By Sharon Dewey Hetke
Stained glass window at Wycliffe College, University of Toronto, photographed by Sue Careless.
A RECENT ARTICLE in The Economist opened: “If you can have everything in 57 varieties, making decisions becomes hard work” – and went on to describe the “tyranny of choice” inherent in choosing everything from jams to potato chips to cheeses to university courses (Dec. 26, 2010).
To be sure, the number of Bible translations produced in the last 50 or so years is connected to a wider cultural obsession with variety and choice – and not necessarily our increased devotion to reading and studying God’s Word. C.S. Lewis once said “Odd, the way the less the Bible is read, the more it is translated.” Nonetheless, hopefully we who do read it may find these many translations from which to choose to be more gift than tyranny. What follows is an attempt to provide a short primer of Bible translations in the hopes of making your next trip to your Bible bookstore a little easier and a bit less like ‘hard work.’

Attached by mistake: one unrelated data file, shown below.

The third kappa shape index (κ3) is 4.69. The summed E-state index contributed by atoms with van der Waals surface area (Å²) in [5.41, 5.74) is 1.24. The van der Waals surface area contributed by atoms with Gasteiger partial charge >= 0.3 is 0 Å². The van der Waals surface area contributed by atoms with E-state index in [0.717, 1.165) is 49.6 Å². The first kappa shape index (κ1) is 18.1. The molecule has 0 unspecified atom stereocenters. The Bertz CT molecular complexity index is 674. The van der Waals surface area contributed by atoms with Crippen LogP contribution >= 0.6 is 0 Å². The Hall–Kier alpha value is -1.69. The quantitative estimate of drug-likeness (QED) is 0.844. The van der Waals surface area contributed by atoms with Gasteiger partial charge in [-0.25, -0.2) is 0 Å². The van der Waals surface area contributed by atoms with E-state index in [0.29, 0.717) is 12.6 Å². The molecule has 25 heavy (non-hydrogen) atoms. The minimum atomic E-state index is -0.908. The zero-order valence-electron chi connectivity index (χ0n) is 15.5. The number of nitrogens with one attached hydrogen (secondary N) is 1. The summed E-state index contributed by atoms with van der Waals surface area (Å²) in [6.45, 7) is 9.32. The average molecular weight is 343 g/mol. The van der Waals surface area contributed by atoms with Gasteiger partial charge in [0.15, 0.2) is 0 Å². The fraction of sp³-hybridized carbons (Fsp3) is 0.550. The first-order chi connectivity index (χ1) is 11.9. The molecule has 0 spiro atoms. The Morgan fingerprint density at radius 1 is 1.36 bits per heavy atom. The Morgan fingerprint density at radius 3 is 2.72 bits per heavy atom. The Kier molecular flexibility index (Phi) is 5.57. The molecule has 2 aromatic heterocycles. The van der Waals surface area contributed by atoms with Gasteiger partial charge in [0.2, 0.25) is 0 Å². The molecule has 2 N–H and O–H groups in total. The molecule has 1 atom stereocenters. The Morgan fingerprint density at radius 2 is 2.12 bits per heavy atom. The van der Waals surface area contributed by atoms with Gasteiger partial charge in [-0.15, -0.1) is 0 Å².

We can identify two main streams in Bible translation. The first flows along in the tradition of the King James Version (1611*) and the New King James Version (1982) and has been called the “formal equivalence” (or “essentially literal”) approach. These are translations that stick very closely to the original manuscripts.
Bible versions in this stream include the American Standard Version (1901), the Revised Standard Version (1952) and the New Revised Standard Version (1989). These last two both stick closely to the original text; however, the NRSV does take the liberty of using inclusive language – the translators infer that “brothers” often refers to both men and women and so take the next step of actually including “sisters” in the text where they consider it appropriate.